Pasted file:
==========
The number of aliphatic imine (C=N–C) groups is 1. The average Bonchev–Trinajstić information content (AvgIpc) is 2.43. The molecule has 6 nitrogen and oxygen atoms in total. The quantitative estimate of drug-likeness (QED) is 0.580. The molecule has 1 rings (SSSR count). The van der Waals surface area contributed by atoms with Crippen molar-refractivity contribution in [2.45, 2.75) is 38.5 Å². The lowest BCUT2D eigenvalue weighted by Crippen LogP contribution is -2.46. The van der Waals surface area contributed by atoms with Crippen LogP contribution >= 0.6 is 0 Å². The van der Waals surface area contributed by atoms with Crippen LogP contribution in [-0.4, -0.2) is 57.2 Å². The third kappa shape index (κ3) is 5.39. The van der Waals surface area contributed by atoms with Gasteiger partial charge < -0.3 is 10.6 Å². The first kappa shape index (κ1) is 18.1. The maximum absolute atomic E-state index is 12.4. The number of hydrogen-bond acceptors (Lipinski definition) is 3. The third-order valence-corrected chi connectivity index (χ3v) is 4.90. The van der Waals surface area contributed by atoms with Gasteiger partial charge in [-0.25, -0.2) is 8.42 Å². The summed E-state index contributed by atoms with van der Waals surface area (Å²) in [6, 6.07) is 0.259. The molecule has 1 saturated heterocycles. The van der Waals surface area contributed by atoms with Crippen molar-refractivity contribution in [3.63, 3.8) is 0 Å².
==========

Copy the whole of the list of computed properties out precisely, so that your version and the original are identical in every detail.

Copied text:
The number of aliphatic imine (C=N–C) groups is 1. The average Bonchev–Trinajstić information content (AvgIpc) is 2.43. The molecule has 6 nitrogen and oxygen atoms in total. The quantitative estimate of drug-likeness (QED) is 0.580. The molecule has 1 rings (SSSR count). The van der Waals surface area contributed by atoms with Crippen molar-refractivity contribution in [2.45, 2.75) is 38.5 Å². The lowest BCUT2D eigenvalue weighted by Crippen LogP contribution is -2.46. The van der Waals surface area contributed by atoms with Crippen LogP contribution >= 0.6 is 0 Å². The van der Waals surface area contributed by atoms with Crippen LogP contribution in [-0.4, -0.2) is 57.2 Å². The third kappa shape index (κ3) is 5.39. The van der Waals surface area contributed by atoms with Gasteiger partial charge < -0.3 is 10.6 Å². The first kappa shape index (κ1) is 18.1. The maximum absolute atomic E-state index is 12.4. The number of hydrogen-bond acceptors (Lipinski definition) is 3. The third-order valence-corrected chi connectivity index (χ3v) is 4.90. The van der Waals surface area contributed by atoms with Gasteiger partial charge in [-0.25, -0.2) is 8.42 Å². The summed E-state index contributed by atoms with van der Waals surface area (Å²) in [6, 6.07) is 0.259. The molecule has 1 saturated heterocycles. The van der Waals surface area contributed by atoms with Crippen molar-refractivity contribution in [3.63, 3.8) is 0 Å².